Transports are getting wrecked.
After posting its worst week since August 2011, the Dow Jones Transportation Average fell again on Monday. The index is now down nearly 9 percent just this month, but one top strategist said the move lower isn't flashing a sell signal for the broader market just yet.
The Dow Jones Transportation Average is widely followed because its components are considered the backbone of the economy. If these stocks — primarily airlines, shipping and trucking names — are performing well, then the consumer and the broader economy must be in good shape. Market technicians also watch the transports closely since it's part of the so-called Dow Theory, which in simplest terms means that any buy or sell signal must be confirmed by tandem movement for both the Dow industrials and the Dow transports.
Both averages are now in correction territory — down more than 10 percent from their 52-week highs — but Ari Wald, head of technical analysis at Oppenheimer, said this isn't a sell signal just yet.
"To get a sell signal you need both the industrials and the transports to break below their Q1 lows," he said on Monday's "Trading Nation." "The transports have broken down below that Q1 level, but you don't get a sell signal as long as the Dow industrials are above 23,533. So not yet a bear market by Dow Theory definition."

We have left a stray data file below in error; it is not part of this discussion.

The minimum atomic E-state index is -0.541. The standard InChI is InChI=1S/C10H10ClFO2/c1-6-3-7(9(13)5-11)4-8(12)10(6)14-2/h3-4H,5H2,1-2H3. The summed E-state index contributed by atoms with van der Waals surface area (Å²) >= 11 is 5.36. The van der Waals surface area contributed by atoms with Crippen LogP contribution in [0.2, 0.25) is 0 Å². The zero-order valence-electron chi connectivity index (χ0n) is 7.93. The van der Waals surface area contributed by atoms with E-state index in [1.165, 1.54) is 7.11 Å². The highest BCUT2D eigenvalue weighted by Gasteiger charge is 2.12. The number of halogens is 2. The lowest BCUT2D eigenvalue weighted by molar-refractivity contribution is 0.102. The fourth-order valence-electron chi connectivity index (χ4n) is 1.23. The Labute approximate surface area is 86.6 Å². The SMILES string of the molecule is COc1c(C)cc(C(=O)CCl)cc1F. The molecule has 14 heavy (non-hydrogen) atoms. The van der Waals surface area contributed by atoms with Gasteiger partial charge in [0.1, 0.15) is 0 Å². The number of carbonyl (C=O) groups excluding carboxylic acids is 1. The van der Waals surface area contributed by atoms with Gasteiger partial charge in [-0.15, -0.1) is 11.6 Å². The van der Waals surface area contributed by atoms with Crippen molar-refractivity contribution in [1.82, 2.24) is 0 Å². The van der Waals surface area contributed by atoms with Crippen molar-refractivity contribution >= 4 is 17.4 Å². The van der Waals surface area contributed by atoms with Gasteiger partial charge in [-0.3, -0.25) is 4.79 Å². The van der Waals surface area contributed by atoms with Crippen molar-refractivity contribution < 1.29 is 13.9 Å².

That said, he believes some of the components in the index are sells at current levels — especially UPS. The shipping giant is on pace for its worst December on record, and Wald believes the pain is set to continue.
"Stay away from UPS. It broke a seven-year uptrend today," he noted, also pointing out that even while in the uptrend it was an underperformer relative to the rise in the broader market. "[UPS] is breaking down, and it's leading the market lower ... overall poor risk/reward, sell UPS," he said.
Competitor FedEx was also in the red during Monday's session, falling to a 19-month low after Bank of America cut the stock to neutral on management shake-up concerns.
Like Wald, S&P Investment Advisory Services Equity Chief Investment Officer Erin Gibbs believes investors should stay away from shipping companies since they're facing margin compression. But she does believe there's value to be found in the broader transportation space. She likes the airlines, and is specifically watching Delta and Alaska Air.
"When you look at the growth rates for next year, airlines have an expected earnings growth rate of about 20 percent, which is double the overall transport expectations," she said.
In the past three months shares of Delta have fallen more than 2 percent, while shares of Alaska Air are down nearly 7 percent. By comparison, the transportation index is down more than 14 percent.
"Airlines are still doing well. There's still global growth, and that's one area we do find safe," she added.